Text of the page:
Standard 2.10. Procedures for determining the need for an interpreter and a preappearance interview
(a) When an interpreter is needed
An interpreter is needed if, after an examination of a party or witness, the court concludes that:
(1)The party cannot understand and speak English well enough to participate fully in the proceedings and to assist counsel; or
(2)The witness cannot speak English so as to be understood directly by counsel, court, and jury.
(Subd (a) amended effective January 1, 2007.)
(b) When an examination is required
The court should examine a party or witness on the record to determine whether an interpreter is needed if:
(1)A party or counsel requests such an examination; or
(2)It appears to the court that the party or witness may not understand and speak English well enough to participate fully in the proceedings.
(Subd (b) amended effective January 1, 2007.)
(c) Examination of party or witness
To determine if an interpreter is needed, the court should normally include questions on the following:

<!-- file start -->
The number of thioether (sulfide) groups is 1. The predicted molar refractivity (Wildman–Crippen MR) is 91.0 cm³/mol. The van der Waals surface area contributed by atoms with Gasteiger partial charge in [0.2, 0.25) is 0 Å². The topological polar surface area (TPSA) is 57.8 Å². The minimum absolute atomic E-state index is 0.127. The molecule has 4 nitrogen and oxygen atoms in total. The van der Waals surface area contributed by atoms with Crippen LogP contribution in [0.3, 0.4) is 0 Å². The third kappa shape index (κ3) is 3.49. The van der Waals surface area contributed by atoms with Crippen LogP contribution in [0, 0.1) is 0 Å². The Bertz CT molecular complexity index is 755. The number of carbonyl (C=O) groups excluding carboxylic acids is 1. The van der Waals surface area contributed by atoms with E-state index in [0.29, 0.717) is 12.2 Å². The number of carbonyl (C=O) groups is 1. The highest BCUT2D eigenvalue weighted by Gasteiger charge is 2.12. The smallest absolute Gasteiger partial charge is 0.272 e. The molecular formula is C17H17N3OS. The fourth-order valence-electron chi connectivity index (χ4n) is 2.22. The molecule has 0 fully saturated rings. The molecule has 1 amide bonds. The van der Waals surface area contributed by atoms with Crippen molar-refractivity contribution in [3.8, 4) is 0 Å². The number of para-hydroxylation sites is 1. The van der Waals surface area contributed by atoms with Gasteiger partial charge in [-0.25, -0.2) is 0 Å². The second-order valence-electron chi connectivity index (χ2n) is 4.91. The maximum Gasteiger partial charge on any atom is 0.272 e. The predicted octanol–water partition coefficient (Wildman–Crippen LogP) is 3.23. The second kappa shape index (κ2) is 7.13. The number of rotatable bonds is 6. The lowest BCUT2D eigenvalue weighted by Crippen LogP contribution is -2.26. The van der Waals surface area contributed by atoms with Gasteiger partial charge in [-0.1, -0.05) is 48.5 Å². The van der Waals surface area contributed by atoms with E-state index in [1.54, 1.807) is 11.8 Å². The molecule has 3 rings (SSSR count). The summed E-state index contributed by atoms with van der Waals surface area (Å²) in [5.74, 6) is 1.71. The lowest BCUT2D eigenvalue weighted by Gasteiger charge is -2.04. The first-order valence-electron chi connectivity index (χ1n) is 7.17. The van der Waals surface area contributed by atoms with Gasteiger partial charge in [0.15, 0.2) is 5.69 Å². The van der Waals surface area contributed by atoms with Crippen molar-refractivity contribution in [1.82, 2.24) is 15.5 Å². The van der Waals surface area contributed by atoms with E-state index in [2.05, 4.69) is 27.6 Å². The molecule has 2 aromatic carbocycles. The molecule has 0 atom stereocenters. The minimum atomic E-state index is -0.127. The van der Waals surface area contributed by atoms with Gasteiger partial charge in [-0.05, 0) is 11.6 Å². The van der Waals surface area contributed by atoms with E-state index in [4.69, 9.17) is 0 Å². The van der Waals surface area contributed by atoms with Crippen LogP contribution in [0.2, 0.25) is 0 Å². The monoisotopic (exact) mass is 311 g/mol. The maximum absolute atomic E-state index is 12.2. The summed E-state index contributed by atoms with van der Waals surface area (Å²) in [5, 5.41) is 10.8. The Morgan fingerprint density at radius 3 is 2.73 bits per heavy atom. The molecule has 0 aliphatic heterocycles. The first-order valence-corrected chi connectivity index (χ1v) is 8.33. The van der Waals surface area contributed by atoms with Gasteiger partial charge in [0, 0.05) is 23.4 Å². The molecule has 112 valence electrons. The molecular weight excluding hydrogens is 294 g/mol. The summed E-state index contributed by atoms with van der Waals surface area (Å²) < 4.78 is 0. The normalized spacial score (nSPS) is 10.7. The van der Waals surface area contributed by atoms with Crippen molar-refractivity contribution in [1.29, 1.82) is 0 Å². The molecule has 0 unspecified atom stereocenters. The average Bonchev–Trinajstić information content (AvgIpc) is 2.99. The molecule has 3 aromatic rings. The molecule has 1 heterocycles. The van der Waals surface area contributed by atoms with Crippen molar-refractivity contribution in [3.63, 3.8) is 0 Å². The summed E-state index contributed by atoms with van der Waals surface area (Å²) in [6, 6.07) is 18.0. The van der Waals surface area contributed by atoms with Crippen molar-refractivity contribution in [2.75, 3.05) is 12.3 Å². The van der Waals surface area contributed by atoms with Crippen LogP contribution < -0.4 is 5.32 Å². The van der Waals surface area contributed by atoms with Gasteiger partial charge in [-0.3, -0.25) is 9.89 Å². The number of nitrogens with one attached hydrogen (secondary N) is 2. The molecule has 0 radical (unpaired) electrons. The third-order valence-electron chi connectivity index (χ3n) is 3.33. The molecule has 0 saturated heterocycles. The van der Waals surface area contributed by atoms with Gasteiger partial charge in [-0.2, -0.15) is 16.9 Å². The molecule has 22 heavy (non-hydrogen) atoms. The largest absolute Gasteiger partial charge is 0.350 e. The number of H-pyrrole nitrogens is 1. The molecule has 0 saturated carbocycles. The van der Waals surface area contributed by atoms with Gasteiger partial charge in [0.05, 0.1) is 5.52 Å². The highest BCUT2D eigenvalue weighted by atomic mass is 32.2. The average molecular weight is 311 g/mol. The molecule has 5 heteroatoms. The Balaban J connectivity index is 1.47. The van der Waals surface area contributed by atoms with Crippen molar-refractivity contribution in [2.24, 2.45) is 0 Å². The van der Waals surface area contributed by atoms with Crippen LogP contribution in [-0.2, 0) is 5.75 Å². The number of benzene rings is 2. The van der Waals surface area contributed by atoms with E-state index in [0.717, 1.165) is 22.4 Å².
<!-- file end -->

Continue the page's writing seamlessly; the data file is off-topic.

(1)Identification (for example: name, address, birthdate, age, place of birth);
(2)Active vocabulary in vernacular English (for example: "How did you come to the court today?" "What kind of work do you do?" "Where did you go to school?" "What was the highest grade you completed?" "Describe what you see in the courtroom." "What have you eaten today?"). Questions should be phrased to avoid "yes" or "no" replies;
(3)The court proceedings (for example: the nature of the charge or the type of case before the court, the purpose of the proceedings and function of the court, the rights of a party or criminal defendant, and the responsibilities of a witness).
(Subd (c) amended effective January 1, 2007.)
(d) Record of examination
After the examination, the court should state its conclusion on the record. The file in the case should be clearly marked and data entered electronically when appropriate by court personnel to ensure that an interpreter will be present when needed in any subsequent proceeding.
(Subd (d) amended effective January 1, 2007.)
(e) Good cause for preappearance interview
For good cause, the court should authorize a preappearance interview between the interpreter and the party or witness. Good cause exists if the interpreter needs clarification on any interpreting issues, including: colloquialisms, culturalisms, dialects, idioms, linguistic capabilities and traits, regionalisms, register, slang, speech patterns, or technical terms.
(Subd (e) amended effective January 1, 2007.)
Standard 2.10 amended and renumbered effective January 1, 2007; repealed and adopted as sec. 18 effective January 1, 1999.2